Keyboardist Matt Johnson and drummer Kim Schifino seem at first to be a tongue-in-cheek pair - except they're so earnest about having fun.
As Matt & Kim, the duo serve as party-starters, beat-keepers whose only aim is communion.
"Tonight there are 1,202 people in the band," said Johnson on Tuesday from the foot of the stage at the Trocadero. The sweaty, sold-out crowd was happy to be in on the act.
Matt & Kim's lyrics were giddy and simple - lots of "yeah yeah yeah" and "da da da." Their peppy music was bare-bones synth-rock touched by the exquisite sparseness of Daft Punk, only truly daft and way more punk. Johnson's nasal voice was blunt and without finesse. And when Schifino wasn't busy kicking the tar out of her booming bass drum, she was smiling. Never had a musician smiled through an entire show as Schifino did.
The best example of their celebratory, rip-roaring aesthetic was the night's last tune, "Daylight." With its bouncing blips and calls to "cut the legs off of our pants" and throw their shoes into the ocean, "Daylight" was one sweet finale. Covers of Biz Markie's squeaky "Just a Friend" and the slow sugar rush of "Silver Tiles" were equally saccharine.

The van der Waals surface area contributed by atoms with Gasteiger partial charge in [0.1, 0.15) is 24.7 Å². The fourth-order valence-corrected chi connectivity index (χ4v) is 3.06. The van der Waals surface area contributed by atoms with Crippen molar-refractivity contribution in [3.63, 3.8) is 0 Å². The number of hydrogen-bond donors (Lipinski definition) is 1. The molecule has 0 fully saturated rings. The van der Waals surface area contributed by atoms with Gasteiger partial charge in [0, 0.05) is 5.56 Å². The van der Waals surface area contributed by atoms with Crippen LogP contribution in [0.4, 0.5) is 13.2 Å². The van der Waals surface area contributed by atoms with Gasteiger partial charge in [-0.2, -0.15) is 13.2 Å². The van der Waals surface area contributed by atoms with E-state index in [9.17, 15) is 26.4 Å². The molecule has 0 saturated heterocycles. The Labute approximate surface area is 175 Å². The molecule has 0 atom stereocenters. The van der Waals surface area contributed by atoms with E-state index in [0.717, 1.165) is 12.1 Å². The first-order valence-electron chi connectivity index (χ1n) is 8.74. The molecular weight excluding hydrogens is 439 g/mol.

That's not to say there weren't some dark complications to their chipper stuff.
With its doubled-up drum sound and echo-filled vocal effects, the rockabilly synth sound of "Ready? OK" could easily have been part of Suicide's catalog. The sequencers that filled "Red Paint" made for some grouchy noises, to say nothing of the song's melancholy bridge, reminiscent of the Cure's "Let's Go to Bed." That same mood-swinging brand of melody could be found throughout "Cameras."
Yet no sooner had they let their jokiness slip than they found a way back to sounding bold and bright. "Good Ol' Fashion Nightmare" may have contained the night's grouchiest synthesizers and most ominously driven drum sounds, but it wound up spliced into a cover of Sugarhill Gang's "Apache," complete with the crowd's cat-calls of "jump on it." "Northeast" started slow and held a coolly mournful message in its lyrics but wound up as cymbal-riding four-on-the-floor disco.